Do you favor amending the Constitution of Maine to require that all of the provisions of the Constitution be included in the official printed copies of the Constitution prepared by the Secretary of State?
A “yes” vote on Question 6 would restore certain original sections of the Maine Constitution to printed copies. Although these sections have always been part of the Maine Constitution as originally adopted in 1820, an amendment in 1876 prevented those sections from being printed in copies of the Constitution. Part of the redacted material pertained to Maine’s treaty obligations to Wabanaki people.
Why are we voting on this?
In 1820 when Maine separated from the Commonwealth of Massachusetts and became a state, its new Constitution included Article X, Section 5 that said, in part:
The new State shall, as soon as the necessary arrangements can be made for that purpose, assume and perform all the duties and obligations of this Commonwealth, towards the Indians within said District of Maine, whether the same arise from treaties, or otherwise . . .
This is the only section of Maine’s Constitution that mentions the “duties and obligations” Maine inherited as regards the Wabanaki people within its borders. In 1876, the Constitution was amended to remove that language from printed copies. Maine’s current Constitution reads, in part:
Sections 1, 2 and 5, of Article X of the Constitution, shall hereafter be omitted in any printed copies thereof prefixed to the laws of the State; but this shall not impair the validity of acts under those sections; and said section 5 shall remain in full force, as part of the Constitution, according to the stipulations of said section, with the same effect as if contained in said printed copies.
A “yes” vote on Question 6 would cancel the 1876 amendment and restore the language of original Sections 1, 2, and 5 of Article X to printed copies of the Constitution.
What is the history behind Question 6?
For Maine to become a state, Massachusetts first had to pass legislation called the Articles of Separation. That legislation divided and allocated public property and certain obligations as between Maine and Massachusetts once they became separate states. As part of that division, Maine assumed all the “duties and obligations” Massachusetts had as regards the “Indians within said District of Maine.”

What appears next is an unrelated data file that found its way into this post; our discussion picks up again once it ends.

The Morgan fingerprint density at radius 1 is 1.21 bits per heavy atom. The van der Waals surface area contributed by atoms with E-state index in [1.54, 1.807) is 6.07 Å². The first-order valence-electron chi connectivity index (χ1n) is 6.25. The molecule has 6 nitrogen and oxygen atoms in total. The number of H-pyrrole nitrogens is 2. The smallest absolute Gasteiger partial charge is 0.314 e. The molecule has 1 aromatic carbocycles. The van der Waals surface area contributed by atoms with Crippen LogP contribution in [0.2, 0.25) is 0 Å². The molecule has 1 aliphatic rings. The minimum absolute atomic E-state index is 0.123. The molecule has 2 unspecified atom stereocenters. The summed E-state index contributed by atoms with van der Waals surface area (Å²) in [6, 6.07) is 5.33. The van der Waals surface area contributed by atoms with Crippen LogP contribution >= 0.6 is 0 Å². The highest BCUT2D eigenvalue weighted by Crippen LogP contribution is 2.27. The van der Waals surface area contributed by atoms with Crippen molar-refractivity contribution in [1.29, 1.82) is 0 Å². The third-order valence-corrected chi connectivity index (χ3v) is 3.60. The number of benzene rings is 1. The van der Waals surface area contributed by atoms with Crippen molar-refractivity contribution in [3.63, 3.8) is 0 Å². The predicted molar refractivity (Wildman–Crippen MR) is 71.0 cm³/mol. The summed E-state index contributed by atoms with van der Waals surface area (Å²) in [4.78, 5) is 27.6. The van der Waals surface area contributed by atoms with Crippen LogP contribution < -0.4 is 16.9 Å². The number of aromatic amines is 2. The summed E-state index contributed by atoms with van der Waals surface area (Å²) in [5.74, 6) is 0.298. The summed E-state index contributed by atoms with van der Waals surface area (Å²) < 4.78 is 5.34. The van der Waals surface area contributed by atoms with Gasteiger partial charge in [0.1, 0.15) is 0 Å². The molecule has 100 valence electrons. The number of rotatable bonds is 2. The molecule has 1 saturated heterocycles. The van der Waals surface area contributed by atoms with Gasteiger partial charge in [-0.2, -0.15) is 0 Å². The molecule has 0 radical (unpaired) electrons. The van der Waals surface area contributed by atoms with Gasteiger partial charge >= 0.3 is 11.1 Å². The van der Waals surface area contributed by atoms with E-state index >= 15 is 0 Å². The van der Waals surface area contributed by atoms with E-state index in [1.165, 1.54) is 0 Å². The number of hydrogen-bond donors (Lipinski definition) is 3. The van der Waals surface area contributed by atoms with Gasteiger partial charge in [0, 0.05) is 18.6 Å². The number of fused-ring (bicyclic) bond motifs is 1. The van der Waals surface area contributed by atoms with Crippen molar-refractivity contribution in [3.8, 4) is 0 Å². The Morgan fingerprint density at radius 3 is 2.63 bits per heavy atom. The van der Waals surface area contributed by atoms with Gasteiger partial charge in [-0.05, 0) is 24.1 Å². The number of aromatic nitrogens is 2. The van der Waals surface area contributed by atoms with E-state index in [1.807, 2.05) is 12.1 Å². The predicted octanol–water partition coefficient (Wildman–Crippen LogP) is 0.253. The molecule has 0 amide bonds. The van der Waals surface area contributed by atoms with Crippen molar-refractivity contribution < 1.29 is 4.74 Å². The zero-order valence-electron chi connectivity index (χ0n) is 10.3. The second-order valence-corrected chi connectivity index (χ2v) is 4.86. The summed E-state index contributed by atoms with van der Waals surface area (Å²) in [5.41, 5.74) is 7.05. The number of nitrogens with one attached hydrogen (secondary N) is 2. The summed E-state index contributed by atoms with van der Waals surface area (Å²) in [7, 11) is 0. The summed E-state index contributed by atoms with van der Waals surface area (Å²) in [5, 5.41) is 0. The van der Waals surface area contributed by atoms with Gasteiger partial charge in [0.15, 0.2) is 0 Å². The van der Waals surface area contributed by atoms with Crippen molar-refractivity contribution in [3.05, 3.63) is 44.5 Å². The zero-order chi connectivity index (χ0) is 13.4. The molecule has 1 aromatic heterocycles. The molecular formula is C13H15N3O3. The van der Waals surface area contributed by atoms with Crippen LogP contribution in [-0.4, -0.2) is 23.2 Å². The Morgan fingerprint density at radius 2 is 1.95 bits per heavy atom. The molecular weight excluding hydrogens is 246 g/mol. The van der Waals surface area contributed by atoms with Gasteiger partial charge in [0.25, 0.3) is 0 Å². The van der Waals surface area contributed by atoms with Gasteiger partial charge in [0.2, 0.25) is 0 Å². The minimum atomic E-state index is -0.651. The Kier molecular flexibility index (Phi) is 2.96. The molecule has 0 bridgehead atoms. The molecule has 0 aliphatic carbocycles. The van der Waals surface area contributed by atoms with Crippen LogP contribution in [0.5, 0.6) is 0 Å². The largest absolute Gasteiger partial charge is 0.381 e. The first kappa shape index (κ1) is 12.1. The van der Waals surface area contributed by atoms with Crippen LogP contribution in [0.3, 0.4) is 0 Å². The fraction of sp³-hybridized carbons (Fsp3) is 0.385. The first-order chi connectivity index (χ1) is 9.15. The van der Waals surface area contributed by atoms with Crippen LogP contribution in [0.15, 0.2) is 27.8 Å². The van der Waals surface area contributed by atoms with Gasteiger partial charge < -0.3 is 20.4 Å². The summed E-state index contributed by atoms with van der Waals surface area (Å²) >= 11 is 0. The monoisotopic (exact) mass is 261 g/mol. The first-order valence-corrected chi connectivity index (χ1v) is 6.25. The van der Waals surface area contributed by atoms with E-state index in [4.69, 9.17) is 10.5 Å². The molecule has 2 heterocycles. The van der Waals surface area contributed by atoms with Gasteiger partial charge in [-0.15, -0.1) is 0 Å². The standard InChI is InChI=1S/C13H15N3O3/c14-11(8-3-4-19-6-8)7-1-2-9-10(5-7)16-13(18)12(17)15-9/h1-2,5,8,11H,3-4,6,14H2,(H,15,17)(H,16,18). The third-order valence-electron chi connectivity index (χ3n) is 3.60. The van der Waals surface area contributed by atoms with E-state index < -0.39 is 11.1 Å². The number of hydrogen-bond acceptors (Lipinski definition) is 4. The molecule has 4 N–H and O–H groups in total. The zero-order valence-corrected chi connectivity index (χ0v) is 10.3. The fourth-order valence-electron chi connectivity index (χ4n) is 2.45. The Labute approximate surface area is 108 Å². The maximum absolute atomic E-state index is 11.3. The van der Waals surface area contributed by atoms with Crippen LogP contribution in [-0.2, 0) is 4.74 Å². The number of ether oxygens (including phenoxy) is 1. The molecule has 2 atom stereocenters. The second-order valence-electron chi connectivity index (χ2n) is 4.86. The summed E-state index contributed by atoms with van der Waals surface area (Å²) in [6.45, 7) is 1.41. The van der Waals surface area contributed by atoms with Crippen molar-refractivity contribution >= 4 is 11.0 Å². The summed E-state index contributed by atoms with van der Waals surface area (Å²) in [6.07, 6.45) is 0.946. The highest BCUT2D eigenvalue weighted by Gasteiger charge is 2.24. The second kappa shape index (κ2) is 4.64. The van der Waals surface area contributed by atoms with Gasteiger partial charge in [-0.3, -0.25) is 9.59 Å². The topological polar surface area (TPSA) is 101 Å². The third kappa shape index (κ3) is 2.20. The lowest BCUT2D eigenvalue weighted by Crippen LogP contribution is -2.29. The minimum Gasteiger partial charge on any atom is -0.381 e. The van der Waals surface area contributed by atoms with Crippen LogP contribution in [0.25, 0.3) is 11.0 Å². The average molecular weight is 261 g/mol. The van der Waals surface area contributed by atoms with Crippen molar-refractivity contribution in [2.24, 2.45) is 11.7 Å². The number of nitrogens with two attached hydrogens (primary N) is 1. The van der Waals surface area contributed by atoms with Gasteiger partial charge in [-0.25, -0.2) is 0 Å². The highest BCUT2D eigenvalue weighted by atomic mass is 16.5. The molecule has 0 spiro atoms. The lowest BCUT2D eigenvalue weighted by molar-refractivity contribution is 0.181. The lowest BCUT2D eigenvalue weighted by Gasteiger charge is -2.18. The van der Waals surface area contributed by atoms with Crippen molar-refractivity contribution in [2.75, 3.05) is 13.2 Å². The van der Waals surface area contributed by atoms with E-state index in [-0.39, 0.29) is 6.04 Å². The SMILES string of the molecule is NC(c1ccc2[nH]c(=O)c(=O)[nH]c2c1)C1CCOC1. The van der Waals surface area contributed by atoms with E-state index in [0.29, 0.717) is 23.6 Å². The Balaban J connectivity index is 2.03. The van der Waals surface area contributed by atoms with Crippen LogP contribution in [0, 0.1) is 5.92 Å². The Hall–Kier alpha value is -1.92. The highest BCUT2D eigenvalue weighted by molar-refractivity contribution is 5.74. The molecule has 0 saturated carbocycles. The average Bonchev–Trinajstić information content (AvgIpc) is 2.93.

The Articles also required that its terms and conditions “be incorporated into, and become and be a part of any Constitution, provisional or other, under which the Government of the said proposed State, shall, at any time hereafter, be administered; subject however, to be modified, or annulled by the agreement of the Legislature of both the said States; but by no other power or body whatsoever." The Articles of Separation were included in the Maine Constitution as Section 5 of Article X. This was one of the Sections redacted from printed copies in 1876.
Sections 1 and 2 of Article X were also redacted in 1876. They covered when the first Maine legislature would meet, when initial elections would be held, how Senate and House seats would be allocated as between the counties and towns, and what the initial terms of Maine’s elected and appointed officers would be. These Sections would also be restored to printed copies of the Constitution if Question 6 passes.
What would be the legal effect of a “yes” vote on Question 6?
The only legal effect would be that printed copies of the Maine Constitution would henceforth contain the language redacted in 1876, including the full Articles of Separation. Passage of Question 6 would not change the “duties and obligations” Maine has always had as regards the Wabanaki Nations. Those “duties and obligations”, despite the redaction, remained “in full force, as part of the Constitution . . . as if contained in said printed copies.” Although there would be no substantive legal changes, passage of Question 6 would give citizens of Maine easy access to the original language in our Constitution.
How will Question 6 appear on your ballot?
QUESTION 6: RESOLUTION, Proposing an Amendment to the Constitution of Maine to Require All Provisions in the Constitution to Be Included in the Official Printing. Do you favor amending the Constitution of Maine to require that all of the provisions of the Constitution be included in the official printed copies of the Constitution prepared by the Secretary of State?